On the NLP Modeling of Wolves, like Shamanic Power Animals.

This is a slightly edited version of an email reply to someone. Details of the recipient, & direct quotations have been removed. They asked: (1) How one might model a wolf, (2) What that might do for them, & (3) How one might use the non-verbal communication of a wolf to improve one's daily life?

    What you ask is indeed a difficult question, or not, depending on where one stands today. And I believe that you may be asking me this question on several levels. You ask how to model, which in NLP is usually about Behavior. And yet, given that you have just returned from seeing [Trainer Omitted], you *know* at some innate level that it is more than about behavior... it goes straight to the heart of beliefs. And to press the point, you raise the issue of how Native American Indians succeed in such a modeling process? Those who know any Native Americans and have taken the trouble to ask them of their heritage would know that this goes not to behavioral context but to beliefs... and often two beliefs in particular. That what we may have believed we are, we are not necessarily, and, that what we believe we can become, we can become. Amongst others, necessarily, of course, of course.

    Have you ever walked into a fight situation and diffused it nonverbally? In terms of how wolves might imply trust, or other emotional states?

    Have you ever felt the electricity of the fight-or-flight-response and turned it into twice as much analytical focus of your own and other people's kinesthetic responses? In such a way that your sensory acuity as to how much sharper your sensory acuity has become is as clear as the crystal that rings the bell? Ring a bell? No? What do you think I mean?

    Have you ever wanted to feel more loyalty or commitment to a mate, and not known what behaviors would help prove to you that you had it within you to show that commitment and mean it fully with every cell of your body?

    Have you ever found yourself walking down a dangerous street and known, somehow known, that you were (1) practicing behavior that would prevent anyone, and I mean anyone from assuming they could take advantage of you? or (2) in such a state that you were bleeding off energy that, if it could talk, would say, 'you go your way, I'll go mine, perhaps we can meet, talk, become friends, perhaps not. But if you think you're going to take advantage of me, it may have been your last thought.' Know that if you model the wolf, you must accept that it is a predator. And yet, know also that it doesn't kill for fun or pleasure, it only kills to survive. It is intrinsically a finely-tuned -- and elegant -- survivor. Could that be useful set of places to START?

    Perhaps going to the Zoo is another way. Perhaps renting real wolf documentary films or mainstream wolf films (other than Disney movies) would be helpful. One I would recommend would be "Call of the Wild."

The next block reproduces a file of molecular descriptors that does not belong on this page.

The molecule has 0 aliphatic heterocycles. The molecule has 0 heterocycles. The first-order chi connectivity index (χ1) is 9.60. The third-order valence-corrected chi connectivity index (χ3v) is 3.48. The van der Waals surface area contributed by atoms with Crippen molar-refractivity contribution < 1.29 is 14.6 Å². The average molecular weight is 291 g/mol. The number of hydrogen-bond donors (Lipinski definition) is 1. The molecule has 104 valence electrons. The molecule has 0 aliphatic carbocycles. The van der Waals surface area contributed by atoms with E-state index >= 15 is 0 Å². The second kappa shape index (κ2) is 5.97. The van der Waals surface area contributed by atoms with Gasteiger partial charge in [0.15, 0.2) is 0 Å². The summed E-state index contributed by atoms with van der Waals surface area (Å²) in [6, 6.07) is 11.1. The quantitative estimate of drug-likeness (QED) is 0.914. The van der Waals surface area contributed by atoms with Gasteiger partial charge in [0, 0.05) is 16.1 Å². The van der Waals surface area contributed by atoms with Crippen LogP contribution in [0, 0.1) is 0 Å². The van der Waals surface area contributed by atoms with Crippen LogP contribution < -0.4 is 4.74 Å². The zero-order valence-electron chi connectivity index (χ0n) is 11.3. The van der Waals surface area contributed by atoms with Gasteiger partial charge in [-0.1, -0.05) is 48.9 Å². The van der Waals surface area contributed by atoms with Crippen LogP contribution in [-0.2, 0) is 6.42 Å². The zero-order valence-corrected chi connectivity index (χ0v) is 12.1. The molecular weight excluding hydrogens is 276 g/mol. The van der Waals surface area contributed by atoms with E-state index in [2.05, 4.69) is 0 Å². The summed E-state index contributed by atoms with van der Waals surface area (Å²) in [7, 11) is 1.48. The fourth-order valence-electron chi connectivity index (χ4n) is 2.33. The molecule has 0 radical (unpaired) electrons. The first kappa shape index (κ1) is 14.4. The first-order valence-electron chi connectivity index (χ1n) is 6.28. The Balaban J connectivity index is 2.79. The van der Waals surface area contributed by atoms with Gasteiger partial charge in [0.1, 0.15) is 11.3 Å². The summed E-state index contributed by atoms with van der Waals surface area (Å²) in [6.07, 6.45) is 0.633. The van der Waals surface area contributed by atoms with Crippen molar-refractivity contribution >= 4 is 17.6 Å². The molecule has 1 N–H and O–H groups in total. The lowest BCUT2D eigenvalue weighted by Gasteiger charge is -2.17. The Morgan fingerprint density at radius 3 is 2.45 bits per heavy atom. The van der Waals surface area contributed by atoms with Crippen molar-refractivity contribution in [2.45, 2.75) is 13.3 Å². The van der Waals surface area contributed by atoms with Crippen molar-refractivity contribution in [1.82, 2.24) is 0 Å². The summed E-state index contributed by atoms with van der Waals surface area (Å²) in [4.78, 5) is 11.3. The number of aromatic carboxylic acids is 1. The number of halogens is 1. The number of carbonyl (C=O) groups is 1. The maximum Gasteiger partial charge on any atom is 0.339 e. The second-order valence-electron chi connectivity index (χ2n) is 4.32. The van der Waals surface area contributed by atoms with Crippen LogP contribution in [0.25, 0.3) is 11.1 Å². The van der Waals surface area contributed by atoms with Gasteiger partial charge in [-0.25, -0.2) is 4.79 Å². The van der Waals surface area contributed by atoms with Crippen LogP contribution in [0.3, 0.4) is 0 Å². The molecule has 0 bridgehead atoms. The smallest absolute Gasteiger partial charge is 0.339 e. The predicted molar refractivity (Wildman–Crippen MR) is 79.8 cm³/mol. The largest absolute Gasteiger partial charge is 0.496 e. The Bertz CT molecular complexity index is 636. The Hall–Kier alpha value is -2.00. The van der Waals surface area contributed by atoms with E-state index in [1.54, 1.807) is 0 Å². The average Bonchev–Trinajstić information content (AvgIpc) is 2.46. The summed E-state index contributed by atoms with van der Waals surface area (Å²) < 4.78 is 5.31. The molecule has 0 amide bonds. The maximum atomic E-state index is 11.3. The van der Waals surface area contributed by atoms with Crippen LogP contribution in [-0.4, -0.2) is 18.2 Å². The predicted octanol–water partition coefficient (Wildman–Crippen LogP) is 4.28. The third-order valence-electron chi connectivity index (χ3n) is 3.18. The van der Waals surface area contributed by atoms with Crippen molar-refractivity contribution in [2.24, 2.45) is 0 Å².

[The poster of the original questions had then pointed out that in using NLP, a practitioner might ask a certain set of questions, in a directed way, in order to improve (or perfect or optimize or verify) some developing model. According to this individual, in the case of modeling a wolf, we cannot ask questions; we have to rely on our imaginations!]

    I believe the information is still ALL OUT THERE. And you can model non-verbally. Sometimes, the verbal language literally gets in the way. It takes beliefs. It takes some time &/or opportunity to watch & model behavior(s), then it takes a willingness to go wherever the 'trying on of the model' takes you, before you can choose what to discard, reduce, or amplify.

    I find most animals are much simpler than us. They are in touch with their survival instincts and skills to a much greater degree! Most everything in their lives hinges much closer to that basic mindset/skill set -- than does most everything in our lives. So by modeling animals, I believe we have the opportunity to approach a purity of experience and intent often missing from 'normal' human everyday life. Since most people are intimidated by, or are easily led by, real congruity, that could be a useful 'class' of mental states to nourish and nurture in your work with NLP....

    Or, perhaps the simplicity of pleasure to an animal is an idyllic state for many of us to experience pleasure.

[The individual then pointed out the differences between modeling a wolf, and imagining being a wolf. Then I was asked if the hallucination can become a model, and how?]

    And how, indeed!

    The hallucination can be a wonderful meditative state to help amplify your modeling work. But since your brain knows who you are, it might bode poorly for you, and get you into troublesome situations, if you were to somehow convince yourself that you WERE a wolf. So I think the difference is in the outcome you choose from the activity of modeling or hallucinating.

    I am always curious to learn of other opinions on this matter, of course, and I categorically do NOT presuppose that my own is any "better" than anyone else's! Mine is just one human opinion. It's still just a reflection of my own map.

    Show me my deletions, distortions, and generalizations, I beg you!


Jonathan Altfeld